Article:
On 9/28/07, Tres Seaver <[EMAIL PROTECTED]> wrote:
> Martijn Faassen wrote:
> > On 9/28/07, Tres Seaver <[EMAIL PROTECTED]> wrote:
> > [snip]
> >> Total effort involved in maintaining the "gated community" then becomes
> >> keeping a set of tarballs available at some web-downloadable location,
> >> and re-running the script after adding / removing them to regenerate
> >> the index.
> > How many of these communities are you going to need? Why can't you
> > simply maintain a list of exact versions with version numbers to pull
> > from the cheeseshop instead?
> Because you can't trust that packages will not get removed, or even
> re-released under the same version number, on PyPI: not everybody has
> the same "package hygeine" ethos.
> I've been using buildout and its precursors for *years*, and I still
> have my "repeatable" builds break on occoasion, e.g.:
> - The Postgres guys decide to yank an older package version from
> their servers because they've released a newerone.
> - Somebody does "repository surgery" in a way which breaks my checkout
> (e.g., because Subversion checks the revision number *after*
> traversal rather than before).
This one wouldn't be relevant if one only relies on releases, right? I
mean, it's relevant for buildouts of course, but doesn't seem to apply
to the cheeseshop use scenario directly.
> - Somebody uploads a "fixed" tarball of a relase without bumping
> the version number.
Okay, good examples of how this can go wrong. I haven't been bitten by
these yet, but you have more experience.
> In the end, if you want predictable / repeatable deployment, you have to
> mirror the sources. The fact that easy_install's '--index-url' feature
> makes such a mirror convenient is just a bonus.
How would this work in scenarios where you have a framework, like
Grok, which maintains its own package list, and an application that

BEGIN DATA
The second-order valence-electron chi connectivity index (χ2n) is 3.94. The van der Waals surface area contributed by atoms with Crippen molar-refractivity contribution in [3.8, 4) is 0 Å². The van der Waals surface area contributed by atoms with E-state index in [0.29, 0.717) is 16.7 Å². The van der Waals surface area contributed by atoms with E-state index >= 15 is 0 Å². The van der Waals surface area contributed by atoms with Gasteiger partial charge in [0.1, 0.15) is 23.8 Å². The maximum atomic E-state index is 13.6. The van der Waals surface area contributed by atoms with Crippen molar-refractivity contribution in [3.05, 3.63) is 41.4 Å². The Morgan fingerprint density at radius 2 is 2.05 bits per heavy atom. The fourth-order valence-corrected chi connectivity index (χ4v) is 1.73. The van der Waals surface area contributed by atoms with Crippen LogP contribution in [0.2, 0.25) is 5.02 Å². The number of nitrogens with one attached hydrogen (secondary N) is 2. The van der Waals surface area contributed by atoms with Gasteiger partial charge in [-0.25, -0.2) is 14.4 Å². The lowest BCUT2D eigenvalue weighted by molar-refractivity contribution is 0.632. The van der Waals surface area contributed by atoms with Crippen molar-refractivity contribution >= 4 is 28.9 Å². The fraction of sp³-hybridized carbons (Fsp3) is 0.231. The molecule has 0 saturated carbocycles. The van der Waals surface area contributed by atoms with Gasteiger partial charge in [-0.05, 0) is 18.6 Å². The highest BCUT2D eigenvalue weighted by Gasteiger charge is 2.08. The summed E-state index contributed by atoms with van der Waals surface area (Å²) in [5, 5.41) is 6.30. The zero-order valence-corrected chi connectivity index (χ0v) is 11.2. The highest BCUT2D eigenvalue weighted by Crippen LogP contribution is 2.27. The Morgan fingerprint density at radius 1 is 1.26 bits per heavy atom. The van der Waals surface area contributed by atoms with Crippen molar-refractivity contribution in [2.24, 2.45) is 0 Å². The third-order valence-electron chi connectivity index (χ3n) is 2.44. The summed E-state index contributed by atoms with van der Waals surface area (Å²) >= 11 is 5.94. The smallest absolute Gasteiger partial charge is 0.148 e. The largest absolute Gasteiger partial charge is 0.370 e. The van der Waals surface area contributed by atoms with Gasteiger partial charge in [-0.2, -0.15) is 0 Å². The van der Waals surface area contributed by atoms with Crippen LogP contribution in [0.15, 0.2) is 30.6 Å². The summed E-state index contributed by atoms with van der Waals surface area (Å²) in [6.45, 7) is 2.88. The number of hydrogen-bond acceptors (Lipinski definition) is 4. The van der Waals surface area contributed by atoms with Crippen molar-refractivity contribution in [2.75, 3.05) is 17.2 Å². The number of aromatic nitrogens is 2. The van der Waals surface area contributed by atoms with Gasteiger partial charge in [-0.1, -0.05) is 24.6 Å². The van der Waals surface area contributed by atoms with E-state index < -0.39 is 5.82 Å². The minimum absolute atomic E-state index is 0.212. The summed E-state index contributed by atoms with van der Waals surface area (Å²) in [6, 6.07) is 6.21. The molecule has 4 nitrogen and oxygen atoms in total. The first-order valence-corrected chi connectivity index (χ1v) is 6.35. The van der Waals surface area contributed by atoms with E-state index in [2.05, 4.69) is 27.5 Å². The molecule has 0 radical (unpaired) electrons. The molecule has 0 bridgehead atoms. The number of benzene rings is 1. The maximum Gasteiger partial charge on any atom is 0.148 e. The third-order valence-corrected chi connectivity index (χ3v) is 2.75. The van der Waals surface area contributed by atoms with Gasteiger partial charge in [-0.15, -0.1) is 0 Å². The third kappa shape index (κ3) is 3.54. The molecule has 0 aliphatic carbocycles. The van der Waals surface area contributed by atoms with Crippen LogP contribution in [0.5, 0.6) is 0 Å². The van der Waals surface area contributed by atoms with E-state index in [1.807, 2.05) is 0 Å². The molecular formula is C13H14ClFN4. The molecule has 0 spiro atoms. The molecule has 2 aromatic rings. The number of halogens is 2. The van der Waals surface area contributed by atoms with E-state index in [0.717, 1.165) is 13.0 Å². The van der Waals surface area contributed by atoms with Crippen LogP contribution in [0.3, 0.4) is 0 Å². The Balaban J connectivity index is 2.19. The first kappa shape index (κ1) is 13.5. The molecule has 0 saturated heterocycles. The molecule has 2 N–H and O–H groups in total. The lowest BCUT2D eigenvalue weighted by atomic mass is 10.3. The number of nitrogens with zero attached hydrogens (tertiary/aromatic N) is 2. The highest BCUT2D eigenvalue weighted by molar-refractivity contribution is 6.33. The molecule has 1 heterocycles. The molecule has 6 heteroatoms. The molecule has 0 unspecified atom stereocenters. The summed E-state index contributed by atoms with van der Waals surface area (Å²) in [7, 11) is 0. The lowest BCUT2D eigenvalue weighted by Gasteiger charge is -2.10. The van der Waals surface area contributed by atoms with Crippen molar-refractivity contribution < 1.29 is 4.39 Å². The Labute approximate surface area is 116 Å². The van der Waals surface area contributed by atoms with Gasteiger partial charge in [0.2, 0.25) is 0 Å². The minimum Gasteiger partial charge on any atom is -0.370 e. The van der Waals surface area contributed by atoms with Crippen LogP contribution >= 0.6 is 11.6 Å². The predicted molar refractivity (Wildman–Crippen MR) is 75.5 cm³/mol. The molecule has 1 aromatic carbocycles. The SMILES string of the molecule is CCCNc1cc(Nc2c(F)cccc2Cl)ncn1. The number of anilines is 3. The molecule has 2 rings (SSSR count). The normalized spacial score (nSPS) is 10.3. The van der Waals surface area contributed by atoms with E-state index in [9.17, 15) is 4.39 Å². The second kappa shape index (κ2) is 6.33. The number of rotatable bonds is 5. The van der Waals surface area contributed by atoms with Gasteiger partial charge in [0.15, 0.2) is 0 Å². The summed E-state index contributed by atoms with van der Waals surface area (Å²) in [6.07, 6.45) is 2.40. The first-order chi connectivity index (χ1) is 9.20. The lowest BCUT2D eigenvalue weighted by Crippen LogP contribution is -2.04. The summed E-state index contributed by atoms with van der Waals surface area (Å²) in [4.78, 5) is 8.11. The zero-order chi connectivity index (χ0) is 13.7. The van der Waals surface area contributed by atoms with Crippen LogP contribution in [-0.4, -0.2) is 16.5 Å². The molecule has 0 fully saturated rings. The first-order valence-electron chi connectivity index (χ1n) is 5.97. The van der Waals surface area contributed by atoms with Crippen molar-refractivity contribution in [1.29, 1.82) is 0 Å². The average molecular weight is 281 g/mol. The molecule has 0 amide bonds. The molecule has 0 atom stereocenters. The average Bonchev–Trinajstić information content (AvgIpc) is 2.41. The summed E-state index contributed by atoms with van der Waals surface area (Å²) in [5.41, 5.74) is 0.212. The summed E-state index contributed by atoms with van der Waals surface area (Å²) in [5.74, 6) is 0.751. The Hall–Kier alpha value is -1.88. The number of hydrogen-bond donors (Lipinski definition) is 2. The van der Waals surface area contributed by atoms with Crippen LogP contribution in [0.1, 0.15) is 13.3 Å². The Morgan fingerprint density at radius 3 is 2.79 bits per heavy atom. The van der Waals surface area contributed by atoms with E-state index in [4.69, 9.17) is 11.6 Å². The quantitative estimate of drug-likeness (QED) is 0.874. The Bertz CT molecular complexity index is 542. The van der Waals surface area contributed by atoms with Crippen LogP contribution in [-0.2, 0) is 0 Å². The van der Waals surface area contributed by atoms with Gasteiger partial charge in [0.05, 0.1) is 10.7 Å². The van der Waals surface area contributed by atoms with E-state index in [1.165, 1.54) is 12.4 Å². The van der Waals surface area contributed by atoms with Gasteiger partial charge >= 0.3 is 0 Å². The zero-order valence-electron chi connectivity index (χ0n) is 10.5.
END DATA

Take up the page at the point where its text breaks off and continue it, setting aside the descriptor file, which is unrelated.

uses Grok which also needs a few extra packages? Would the application
developer need to maintain his own package index too which includes
the Grok list? I imagine the application developer couldn't use the
particular grok index *and* the cheeseshop, as that risks slipping in
What about new releases? If we release grok 0.10.1, would that involve
the creation of a new package index for it?
gated communities concern me for some reasons:
* We want to avoid the scenario where Zope packages don't make it to
the cheeseshop at all anymore, or that they make it but they're
unusable in that form.
* We don't want to make life harder for the casual developer who just
wants to try this Zope stuff.
* We don't want to make life harder for the application developer who
wants to release his application.
* I'm still hoping we can forge the way for the rest of the python
community instead of going off on our own.
How would you propose dealing with these concerns? We want our tools
to be "standard" if possible, and if we're going to invent a new way,
we want to make it very easy to use, which means easy technology but
also good beginner's documentation. I'd like to avoid creating another
barrier for adoption of our stuff.
I wonder how the Perl community has dealt with problems like this in
CPAN use (if they have at all).
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